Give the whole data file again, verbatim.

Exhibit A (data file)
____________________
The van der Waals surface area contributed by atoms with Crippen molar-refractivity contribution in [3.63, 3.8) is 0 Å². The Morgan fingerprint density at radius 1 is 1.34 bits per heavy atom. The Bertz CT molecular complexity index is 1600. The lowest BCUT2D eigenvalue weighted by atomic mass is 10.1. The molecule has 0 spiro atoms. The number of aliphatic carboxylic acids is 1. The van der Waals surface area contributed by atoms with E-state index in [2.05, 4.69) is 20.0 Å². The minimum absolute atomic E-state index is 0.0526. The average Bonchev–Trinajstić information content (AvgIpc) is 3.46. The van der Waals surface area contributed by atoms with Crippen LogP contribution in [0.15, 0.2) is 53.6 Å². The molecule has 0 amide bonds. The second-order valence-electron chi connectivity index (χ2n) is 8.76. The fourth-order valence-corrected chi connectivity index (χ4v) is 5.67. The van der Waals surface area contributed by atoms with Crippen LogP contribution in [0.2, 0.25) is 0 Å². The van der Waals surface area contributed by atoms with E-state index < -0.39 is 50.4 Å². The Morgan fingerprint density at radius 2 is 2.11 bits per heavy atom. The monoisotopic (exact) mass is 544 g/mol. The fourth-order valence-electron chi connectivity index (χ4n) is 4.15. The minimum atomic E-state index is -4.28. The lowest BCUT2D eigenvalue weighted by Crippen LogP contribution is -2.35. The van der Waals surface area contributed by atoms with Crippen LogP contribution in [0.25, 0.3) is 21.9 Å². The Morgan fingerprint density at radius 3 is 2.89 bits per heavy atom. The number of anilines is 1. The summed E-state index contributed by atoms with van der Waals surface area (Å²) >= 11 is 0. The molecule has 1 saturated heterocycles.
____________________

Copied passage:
The van der Waals surface area contributed by atoms with Crippen molar-refractivity contribution in [3.63, 3.8) is 0 Å². The Morgan fingerprint density at radius 1 is 1.34 bits per heavy atom. The Bertz CT molecular complexity index is 1600. The lowest BCUT2D eigenvalue weighted by atomic mass is 10.1. The molecule has 0 spiro atoms. The number of aliphatic carboxylic acids is 1. The van der Waals surface area contributed by atoms with E-state index in [2.05, 4.69) is 20.0 Å². The minimum absolute atomic E-state index is 0.0526. The average Bonchev–Trinajstić information content (AvgIpc) is 3.46. The van der Waals surface area contributed by atoms with Crippen LogP contribution in [0.15, 0.2) is 53.6 Å². The molecule has 0 amide bonds. The second-order valence-electron chi connectivity index (χ2n) is 8.76. The fourth-order valence-corrected chi connectivity index (χ4v) is 5.67. The van der Waals surface area contributed by atoms with Crippen LogP contribution in [0.2, 0.25) is 0 Å². The van der Waals surface area contributed by atoms with E-state index < -0.39 is 50.4 Å². The Morgan fingerprint density at radius 2 is 2.11 bits per heavy atom. The monoisotopic (exact) mass is 544 g/mol. The fourth-order valence-electron chi connectivity index (χ4n) is 4.15. The minimum atomic E-state index is -4.28. The lowest BCUT2D eigenvalue weighted by Crippen LogP contribution is -2.35. The van der Waals surface area contributed by atoms with Crippen LogP contribution in [0.25, 0.3) is 21.9 Å². The Morgan fingerprint density at radius 3 is 2.89 bits per heavy atom. The number of anilines is 1. The summed E-state index contributed by atoms with van der Waals surface area (Å²) >= 11 is 0. The molecule has 1 saturated heterocycles.